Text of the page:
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Ten Years Ago A Journalist With The New York Times Committed

Decent Essays
Ten years ago a journalist with the New York Times committed plagiarism on an article. Moreover, it was later found he previously committed plagiarism before that while employed in other writing capacities. Blair attended the University of Maryland where he studied journalism. He interned at The New York Times in 1998 and offered an extended internship. However, he declined the offer of the extended internship to complete more courses before graduating (Bailey, 2008). In 1999 Blair returned to The New York Times as an “ intermediate reporter”. Moreover, according to 30 staff members on The times a letter signed by them in 2003 reported that Blair made four serious errors as a writer and editor that brought his integrity into question…show more content…
Also, it was later found that Blair’s time at prior journalist jobs, as well as, his college newspaper showed similiar questionable behavior, but The Times ignored Blair’s potential for use of unethical journalism methods (Bailey, 2008). In addition, it was later found that Blair 's senior editor warned Blair a number of times about possible plagiarism. However, for whatever reason The Times ignored these warning, stating that they placed complete trust in its employees. In fact The Times compared the paper to other entities replying, “like Every newspaper, like every bank and every police department, we trust our employees to uphold central principles”(Bailey 2008, p.1). However, in many ways The New York Times blind trust policy was unchecked and even promoted Blair’s unethical behavior (Mnookin, 2005).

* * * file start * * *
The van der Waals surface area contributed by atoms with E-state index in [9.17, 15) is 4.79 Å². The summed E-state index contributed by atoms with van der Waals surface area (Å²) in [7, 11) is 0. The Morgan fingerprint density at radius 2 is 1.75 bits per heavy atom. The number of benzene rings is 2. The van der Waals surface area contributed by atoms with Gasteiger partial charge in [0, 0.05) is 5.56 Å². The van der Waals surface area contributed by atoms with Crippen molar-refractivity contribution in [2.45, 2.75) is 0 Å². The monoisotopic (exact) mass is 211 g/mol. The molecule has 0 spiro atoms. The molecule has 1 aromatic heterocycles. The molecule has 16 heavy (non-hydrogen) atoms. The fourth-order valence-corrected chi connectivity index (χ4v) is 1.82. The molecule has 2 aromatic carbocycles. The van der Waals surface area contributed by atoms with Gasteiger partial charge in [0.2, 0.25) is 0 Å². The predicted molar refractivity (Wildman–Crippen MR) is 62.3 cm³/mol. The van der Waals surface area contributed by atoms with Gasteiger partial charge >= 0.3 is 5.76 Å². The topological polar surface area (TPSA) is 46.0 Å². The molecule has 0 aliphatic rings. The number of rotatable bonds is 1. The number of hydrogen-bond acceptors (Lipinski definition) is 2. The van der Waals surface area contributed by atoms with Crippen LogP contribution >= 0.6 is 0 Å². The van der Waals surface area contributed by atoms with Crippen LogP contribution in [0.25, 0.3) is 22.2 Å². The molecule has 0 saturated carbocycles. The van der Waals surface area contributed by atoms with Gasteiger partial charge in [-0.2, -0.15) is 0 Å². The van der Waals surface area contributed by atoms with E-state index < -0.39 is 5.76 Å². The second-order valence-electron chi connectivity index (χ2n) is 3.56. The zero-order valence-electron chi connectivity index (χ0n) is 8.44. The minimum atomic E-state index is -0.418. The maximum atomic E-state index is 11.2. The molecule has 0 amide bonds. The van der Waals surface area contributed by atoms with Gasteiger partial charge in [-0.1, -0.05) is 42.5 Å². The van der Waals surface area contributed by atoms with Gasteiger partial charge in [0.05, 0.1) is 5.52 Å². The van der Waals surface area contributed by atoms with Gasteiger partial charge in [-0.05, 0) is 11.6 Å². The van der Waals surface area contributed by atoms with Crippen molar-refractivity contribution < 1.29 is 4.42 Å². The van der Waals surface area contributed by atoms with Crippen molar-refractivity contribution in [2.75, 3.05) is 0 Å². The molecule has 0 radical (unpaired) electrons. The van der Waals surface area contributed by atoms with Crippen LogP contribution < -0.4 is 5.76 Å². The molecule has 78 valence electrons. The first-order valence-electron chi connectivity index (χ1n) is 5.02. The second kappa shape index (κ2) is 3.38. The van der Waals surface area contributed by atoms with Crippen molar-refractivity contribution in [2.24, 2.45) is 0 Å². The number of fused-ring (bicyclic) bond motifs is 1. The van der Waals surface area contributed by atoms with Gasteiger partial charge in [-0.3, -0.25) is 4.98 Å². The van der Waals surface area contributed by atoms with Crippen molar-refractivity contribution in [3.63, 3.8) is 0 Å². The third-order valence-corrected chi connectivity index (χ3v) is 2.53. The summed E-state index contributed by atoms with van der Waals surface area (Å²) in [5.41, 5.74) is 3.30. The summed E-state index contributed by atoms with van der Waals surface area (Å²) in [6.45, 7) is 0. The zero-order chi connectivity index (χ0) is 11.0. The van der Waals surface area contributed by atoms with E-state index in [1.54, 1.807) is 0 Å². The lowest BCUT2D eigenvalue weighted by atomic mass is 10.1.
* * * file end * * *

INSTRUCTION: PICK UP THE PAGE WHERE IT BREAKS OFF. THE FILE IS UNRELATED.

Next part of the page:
Jayson Blair’s New York Time’s scandal would never have happened if The Times had a better system of validating and checking for possible plagerism before a story was sent for print. Moreover, as Tannenbaum (2003) mentions in her article there were plagiarism detection tools present that could have been used and would have averted the Blair scandal. The New York Times like other newspapers determined that they did not have to check their writer 's stories for accuracy or possible plagerism.
Unfortunately, Blair crossed the line and ignored the majority of the journalism codes of
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